A long-time client thought they had a very straightforward product development challenge ahead of them. They started a project over a year and half ago, expecting to finish in less than a year. The purpose of the project was to incorporate two existing products together to produce a new offering, whose value to the customers would be more than the sum of each component. One of the products to be incorporated is theirs, the other one is from an external partner.
The idea was great. The project implementation, however, was too optimistic. Shortly after the project started, I had a conversation with one of the directors of my client and pointed out the issues they may face if they tried to fast-forward a few basics of product development that involved external partners. He thought the team was on top of the situation and they had it under control.
Just recently, I received a phone call from him. The project had derailed, it was delayed way beyond its target date and the management had started to panic. With that, my involvement in the project started.
A quick observation of the status revealed that the following basics were violated:
- No clear agreement between my client and the external company on the requirements from the external company. The existing agreement is very high level and can be interpreted in different ways. The external company is very accommodating and is willing to work the issues out, which makes the situation better. However, the lack of clear definition is creating extra work on both sides, delaying the project and incurring higher costs – Not a good thing!
- There is no agreement on the verification of each company’s product to ensure the two will work together. Both parties verify as they go but the final verification can only be done at the full system level. This “big bang” approach is causing the teams miss issues until full integration and verification. At this stage, it is more difficult and costly to pinpoint the root cause and fix the issue.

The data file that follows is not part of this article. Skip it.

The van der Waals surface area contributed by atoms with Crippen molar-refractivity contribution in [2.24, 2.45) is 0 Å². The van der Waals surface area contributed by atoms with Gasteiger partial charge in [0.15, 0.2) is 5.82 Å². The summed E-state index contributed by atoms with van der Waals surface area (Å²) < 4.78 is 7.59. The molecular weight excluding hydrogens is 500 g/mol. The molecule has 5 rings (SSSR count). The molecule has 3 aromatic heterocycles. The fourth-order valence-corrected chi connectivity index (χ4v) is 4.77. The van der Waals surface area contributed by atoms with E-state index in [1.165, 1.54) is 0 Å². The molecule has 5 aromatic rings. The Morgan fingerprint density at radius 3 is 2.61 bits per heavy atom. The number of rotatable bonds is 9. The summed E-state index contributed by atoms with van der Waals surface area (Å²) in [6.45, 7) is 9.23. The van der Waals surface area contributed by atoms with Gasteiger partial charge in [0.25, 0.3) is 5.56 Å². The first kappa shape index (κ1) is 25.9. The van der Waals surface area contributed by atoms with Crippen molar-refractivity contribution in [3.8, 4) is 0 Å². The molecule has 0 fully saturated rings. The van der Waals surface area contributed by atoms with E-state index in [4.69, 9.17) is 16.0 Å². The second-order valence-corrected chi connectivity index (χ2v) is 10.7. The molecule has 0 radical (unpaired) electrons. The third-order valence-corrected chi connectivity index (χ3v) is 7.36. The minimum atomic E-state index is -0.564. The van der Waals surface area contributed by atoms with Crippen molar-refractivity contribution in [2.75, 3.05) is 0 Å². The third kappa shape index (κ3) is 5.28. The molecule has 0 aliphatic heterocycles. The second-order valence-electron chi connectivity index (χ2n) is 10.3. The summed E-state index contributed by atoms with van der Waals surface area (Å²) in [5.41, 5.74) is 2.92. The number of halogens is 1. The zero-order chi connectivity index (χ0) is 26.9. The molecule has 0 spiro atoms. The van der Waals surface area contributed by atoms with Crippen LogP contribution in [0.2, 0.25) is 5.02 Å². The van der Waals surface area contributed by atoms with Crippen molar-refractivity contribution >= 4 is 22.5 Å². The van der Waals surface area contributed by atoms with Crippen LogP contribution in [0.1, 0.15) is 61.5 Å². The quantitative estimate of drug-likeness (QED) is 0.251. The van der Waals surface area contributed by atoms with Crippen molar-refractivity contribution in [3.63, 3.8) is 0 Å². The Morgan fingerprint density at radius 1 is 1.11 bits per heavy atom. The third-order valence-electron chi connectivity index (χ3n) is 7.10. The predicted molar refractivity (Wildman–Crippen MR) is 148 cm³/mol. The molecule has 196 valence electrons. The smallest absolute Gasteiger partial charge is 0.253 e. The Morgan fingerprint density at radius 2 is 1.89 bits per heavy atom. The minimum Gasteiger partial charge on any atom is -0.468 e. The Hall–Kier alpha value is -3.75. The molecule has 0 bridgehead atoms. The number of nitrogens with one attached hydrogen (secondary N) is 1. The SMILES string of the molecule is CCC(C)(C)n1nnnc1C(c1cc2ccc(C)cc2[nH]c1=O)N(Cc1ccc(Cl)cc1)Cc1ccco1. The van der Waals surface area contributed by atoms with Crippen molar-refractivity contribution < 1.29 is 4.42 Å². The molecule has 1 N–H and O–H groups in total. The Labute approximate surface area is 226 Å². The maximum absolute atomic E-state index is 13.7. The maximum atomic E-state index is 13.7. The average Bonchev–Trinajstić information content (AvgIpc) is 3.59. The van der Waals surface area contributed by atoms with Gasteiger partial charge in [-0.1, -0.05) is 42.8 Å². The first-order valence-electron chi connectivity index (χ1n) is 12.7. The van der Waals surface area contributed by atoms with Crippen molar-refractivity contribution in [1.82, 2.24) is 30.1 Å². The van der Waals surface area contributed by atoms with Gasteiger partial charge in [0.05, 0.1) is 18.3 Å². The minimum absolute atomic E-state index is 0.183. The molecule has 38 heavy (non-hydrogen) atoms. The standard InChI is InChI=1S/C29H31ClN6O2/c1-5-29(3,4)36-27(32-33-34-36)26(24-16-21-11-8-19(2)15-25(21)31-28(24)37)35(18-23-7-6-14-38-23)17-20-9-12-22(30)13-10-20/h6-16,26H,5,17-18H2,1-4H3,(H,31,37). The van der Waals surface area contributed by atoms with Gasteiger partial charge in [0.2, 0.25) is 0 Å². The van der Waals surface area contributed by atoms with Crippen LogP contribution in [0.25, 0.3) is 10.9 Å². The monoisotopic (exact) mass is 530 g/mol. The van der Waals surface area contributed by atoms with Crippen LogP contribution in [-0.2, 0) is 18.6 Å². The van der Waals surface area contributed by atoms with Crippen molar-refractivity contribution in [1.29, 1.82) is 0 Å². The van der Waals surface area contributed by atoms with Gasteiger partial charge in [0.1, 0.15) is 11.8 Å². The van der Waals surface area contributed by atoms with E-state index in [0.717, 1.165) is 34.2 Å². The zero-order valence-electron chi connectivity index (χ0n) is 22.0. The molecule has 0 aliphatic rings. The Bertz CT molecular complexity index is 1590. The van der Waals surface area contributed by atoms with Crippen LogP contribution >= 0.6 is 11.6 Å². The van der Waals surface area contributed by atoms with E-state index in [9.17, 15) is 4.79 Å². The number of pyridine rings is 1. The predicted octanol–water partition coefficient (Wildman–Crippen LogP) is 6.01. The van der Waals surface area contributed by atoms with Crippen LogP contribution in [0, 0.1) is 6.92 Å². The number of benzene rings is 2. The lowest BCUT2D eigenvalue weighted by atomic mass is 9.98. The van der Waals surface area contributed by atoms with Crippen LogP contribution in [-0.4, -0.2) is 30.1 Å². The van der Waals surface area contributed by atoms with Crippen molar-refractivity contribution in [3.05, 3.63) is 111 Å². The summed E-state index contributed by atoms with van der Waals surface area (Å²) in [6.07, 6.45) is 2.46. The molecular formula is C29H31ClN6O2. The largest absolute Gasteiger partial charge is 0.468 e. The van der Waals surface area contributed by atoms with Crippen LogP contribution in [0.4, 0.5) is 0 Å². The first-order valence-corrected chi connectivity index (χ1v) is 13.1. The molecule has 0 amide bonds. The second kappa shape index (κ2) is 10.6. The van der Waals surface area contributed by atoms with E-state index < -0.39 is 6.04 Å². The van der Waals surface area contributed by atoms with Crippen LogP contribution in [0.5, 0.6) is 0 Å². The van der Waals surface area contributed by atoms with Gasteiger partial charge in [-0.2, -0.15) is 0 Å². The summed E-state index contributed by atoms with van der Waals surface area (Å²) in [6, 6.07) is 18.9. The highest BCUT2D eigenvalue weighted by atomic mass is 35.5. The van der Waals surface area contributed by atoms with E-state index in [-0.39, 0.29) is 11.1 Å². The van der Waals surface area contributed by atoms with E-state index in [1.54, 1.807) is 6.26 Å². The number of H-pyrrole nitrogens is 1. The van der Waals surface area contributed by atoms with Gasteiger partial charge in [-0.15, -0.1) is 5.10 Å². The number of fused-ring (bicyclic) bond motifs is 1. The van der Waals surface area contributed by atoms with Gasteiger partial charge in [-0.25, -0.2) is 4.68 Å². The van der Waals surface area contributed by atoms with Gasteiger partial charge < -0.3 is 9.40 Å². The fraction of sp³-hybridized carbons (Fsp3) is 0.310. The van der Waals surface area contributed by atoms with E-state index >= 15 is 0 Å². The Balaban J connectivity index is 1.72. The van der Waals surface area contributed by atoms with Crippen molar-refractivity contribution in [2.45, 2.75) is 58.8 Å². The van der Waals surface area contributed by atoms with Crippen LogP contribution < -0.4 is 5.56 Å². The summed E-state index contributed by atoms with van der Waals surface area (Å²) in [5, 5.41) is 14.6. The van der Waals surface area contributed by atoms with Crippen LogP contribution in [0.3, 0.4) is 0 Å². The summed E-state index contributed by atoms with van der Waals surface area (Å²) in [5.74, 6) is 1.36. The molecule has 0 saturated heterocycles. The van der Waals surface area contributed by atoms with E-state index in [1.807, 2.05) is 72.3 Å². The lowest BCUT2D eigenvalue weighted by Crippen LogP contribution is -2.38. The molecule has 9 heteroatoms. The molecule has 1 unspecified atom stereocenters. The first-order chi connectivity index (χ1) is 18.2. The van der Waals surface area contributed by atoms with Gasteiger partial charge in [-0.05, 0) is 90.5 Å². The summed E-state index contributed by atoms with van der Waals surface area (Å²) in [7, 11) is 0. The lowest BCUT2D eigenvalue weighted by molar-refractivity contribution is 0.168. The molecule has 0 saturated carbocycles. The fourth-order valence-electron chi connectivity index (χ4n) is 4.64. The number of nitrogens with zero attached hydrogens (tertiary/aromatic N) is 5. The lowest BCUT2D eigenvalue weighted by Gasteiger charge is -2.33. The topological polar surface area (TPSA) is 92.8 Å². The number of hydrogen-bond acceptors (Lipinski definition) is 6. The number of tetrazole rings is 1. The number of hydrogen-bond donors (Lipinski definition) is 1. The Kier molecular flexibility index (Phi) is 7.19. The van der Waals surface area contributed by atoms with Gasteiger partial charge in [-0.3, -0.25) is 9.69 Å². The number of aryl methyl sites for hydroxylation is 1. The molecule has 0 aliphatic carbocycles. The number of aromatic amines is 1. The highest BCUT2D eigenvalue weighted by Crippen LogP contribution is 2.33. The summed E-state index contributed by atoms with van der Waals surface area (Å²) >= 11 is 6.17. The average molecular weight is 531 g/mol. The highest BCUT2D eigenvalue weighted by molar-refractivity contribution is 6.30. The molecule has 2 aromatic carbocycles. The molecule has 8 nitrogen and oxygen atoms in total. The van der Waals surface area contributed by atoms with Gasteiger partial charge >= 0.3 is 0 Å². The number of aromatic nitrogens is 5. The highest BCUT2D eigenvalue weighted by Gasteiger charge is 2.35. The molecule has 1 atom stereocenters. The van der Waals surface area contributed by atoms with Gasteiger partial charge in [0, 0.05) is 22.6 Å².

- A definition of “done” was missing. This caused the teams to spin their wheels, continuously adding yet another feature, just because they could. Without a commonly understood definition of project completion, the team was disengaged and internal disagreements emerged.
- The client has an effective product development process, which provides a high level of guidance and empowers the team to make their own decisions. There are control points in place to ensure the quality and effectiveness of decisions. However, the process is taken for granted by the management. Its intent and tools are not well-understood by the team. With too much freedom but without a good understanding of the intent, some decisions led to unnecessary work and friction among the team members.
- A small project team operated on “everybody does everything” principle. While this is fine in a small and high powered team as the one on this project, some clarity in responsibilities and accountabilities was still needed.
I spent my first week on the job to rectify the above five areas. The focus was on the definition of “done,” and clarifying the process and responsibility issues in the team. With those obstacles cleared, the next step was to specify a pragmatic approach to address the requirements and verification issues. Since the project has progressed to the point where everything can be verified at the system level, there is no point in retroactive sub-system verification. With the participation of the team, we specified the next steps in verification to meet the “done” state. This exercise helped the team to focus its efforts and energize to get it done. Next, we identified who was responsible for what and resolved differences of opinions, which mostly reflected personal preferences.
In short, the first week was challenging and very productive. Now, the team sees the light at the end of the tunnel and is motivated to get there. There are other challenges ahead of us to meet the objectives and we will take it one step at a time.